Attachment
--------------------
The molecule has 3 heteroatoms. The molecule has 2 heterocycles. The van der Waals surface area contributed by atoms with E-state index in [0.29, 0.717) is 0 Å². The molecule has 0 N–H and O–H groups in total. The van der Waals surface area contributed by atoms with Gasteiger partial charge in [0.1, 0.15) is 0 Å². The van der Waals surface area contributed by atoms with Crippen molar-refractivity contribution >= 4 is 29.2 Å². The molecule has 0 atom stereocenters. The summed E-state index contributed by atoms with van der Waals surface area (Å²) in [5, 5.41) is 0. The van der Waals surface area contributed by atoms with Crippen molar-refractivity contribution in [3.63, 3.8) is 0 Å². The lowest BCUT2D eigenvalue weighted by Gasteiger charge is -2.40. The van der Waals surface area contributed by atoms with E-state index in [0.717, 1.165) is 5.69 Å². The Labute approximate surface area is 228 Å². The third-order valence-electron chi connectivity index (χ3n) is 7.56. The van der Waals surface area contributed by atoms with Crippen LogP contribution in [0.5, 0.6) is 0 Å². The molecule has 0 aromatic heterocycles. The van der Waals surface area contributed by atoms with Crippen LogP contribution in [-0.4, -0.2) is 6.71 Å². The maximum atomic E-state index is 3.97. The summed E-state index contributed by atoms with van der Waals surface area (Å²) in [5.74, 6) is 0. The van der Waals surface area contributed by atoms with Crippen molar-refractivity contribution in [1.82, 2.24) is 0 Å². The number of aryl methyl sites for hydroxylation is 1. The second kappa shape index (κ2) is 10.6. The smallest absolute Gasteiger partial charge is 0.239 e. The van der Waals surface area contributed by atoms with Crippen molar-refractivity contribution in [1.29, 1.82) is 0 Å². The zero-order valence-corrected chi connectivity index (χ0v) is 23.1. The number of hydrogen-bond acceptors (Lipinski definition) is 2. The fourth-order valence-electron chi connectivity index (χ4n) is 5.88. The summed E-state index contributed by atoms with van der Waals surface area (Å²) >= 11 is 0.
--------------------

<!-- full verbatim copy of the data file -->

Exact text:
The molecule has 3 heteroatoms. The molecule has 2 heterocycles. The van der Waals surface area contributed by atoms with E-state index in [0.29, 0.717) is 0 Å². The molecule has 0 N–H and O–H groups in total. The van der Waals surface area contributed by atoms with Gasteiger partial charge in [0.1, 0.15) is 0 Å². The van der Waals surface area contributed by atoms with Crippen molar-refractivity contribution >= 4 is 29.2 Å². The molecule has 0 atom stereocenters. The summed E-state index contributed by atoms with van der Waals surface area (Å²) in [5, 5.41) is 0. The van der Waals surface area contributed by atoms with Crippen molar-refractivity contribution in [3.63, 3.8) is 0 Å². The lowest BCUT2D eigenvalue weighted by Gasteiger charge is -2.40. The van der Waals surface area contributed by atoms with E-state index in [0.717, 1.165) is 5.69 Å². The Labute approximate surface area is 228 Å². The third-order valence-electron chi connectivity index (χ3n) is 7.56. The van der Waals surface area contributed by atoms with Crippen LogP contribution in [0.5, 0.6) is 0 Å². The molecule has 0 aromatic heterocycles. The van der Waals surface area contributed by atoms with Crippen LogP contribution in [-0.4, -0.2) is 6.71 Å². The maximum atomic E-state index is 3.97. The summed E-state index contributed by atoms with van der Waals surface area (Å²) in [5.74, 6) is 0. The van der Waals surface area contributed by atoms with Crippen molar-refractivity contribution in [1.82, 2.24) is 0 Å². The number of aryl methyl sites for hydroxylation is 1. The second kappa shape index (κ2) is 10.6. The smallest absolute Gasteiger partial charge is 0.239 e. The van der Waals surface area contributed by atoms with Crippen molar-refractivity contribution in [1.29, 1.82) is 0 Å². The zero-order valence-corrected chi connectivity index (χ0v) is 23.1. The number of hydrogen-bond acceptors (Lipinski definition) is 2. The fourth-order valence-electron chi connectivity index (χ4n) is 5.88. The summed E-state index contributed by atoms with van der Waals surface area (Å²) >= 11 is 0.